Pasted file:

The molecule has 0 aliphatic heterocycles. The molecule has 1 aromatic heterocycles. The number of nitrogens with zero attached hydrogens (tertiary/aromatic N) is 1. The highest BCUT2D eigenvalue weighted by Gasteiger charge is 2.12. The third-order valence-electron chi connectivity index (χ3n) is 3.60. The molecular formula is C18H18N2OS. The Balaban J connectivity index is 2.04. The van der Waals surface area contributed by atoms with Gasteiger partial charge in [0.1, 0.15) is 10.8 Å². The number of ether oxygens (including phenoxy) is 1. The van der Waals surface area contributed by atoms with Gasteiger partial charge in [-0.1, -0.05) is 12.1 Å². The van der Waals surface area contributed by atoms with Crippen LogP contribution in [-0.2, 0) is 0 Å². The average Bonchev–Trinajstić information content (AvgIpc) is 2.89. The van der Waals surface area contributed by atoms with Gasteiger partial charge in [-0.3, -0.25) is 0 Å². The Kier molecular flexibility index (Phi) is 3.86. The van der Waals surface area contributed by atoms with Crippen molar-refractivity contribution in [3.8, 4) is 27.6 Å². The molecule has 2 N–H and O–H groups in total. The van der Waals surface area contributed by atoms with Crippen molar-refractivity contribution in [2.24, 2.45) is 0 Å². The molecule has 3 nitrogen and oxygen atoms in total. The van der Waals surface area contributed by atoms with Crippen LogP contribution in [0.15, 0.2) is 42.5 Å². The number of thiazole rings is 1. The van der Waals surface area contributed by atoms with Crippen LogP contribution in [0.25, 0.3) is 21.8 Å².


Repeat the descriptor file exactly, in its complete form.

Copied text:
The molecule has 0 aliphatic heterocycles. The molecule has 1 aromatic heterocycles. The number of nitrogens with zero attached hydrogens (tertiary/aromatic N) is 1. The highest BCUT2D eigenvalue weighted by Gasteiger charge is 2.12. The third-order valence-electron chi connectivity index (χ3n) is 3.60. The molecular formula is C18H18N2OS. The Balaban J connectivity index is 2.04. The van der Waals surface area contributed by atoms with Gasteiger partial charge in [0.1, 0.15) is 10.8 Å². The number of ether oxygens (including phenoxy) is 1. The van der Waals surface area contributed by atoms with Gasteiger partial charge in [-0.1, -0.05) is 12.1 Å². The van der Waals surface area contributed by atoms with Crippen LogP contribution in [-0.2, 0) is 0 Å². The average Bonchev–Trinajstić information content (AvgIpc) is 2.89. The van der Waals surface area contributed by atoms with Gasteiger partial charge in [-0.3, -0.25) is 0 Å². The Kier molecular flexibility index (Phi) is 3.86. The van der Waals surface area contributed by atoms with Crippen molar-refractivity contribution in [3.8, 4) is 27.6 Å². The molecule has 2 N–H and O–H groups in total. The van der Waals surface area contributed by atoms with Crippen molar-refractivity contribution in [2.24, 2.45) is 0 Å². The molecule has 3 nitrogen and oxygen atoms in total. The van der Waals surface area contributed by atoms with Crippen LogP contribution in [0.15, 0.2) is 42.5 Å². The number of thiazole rings is 1. The van der Waals surface area contributed by atoms with Crippen LogP contribution in [0.25, 0.3) is 21.8 Å².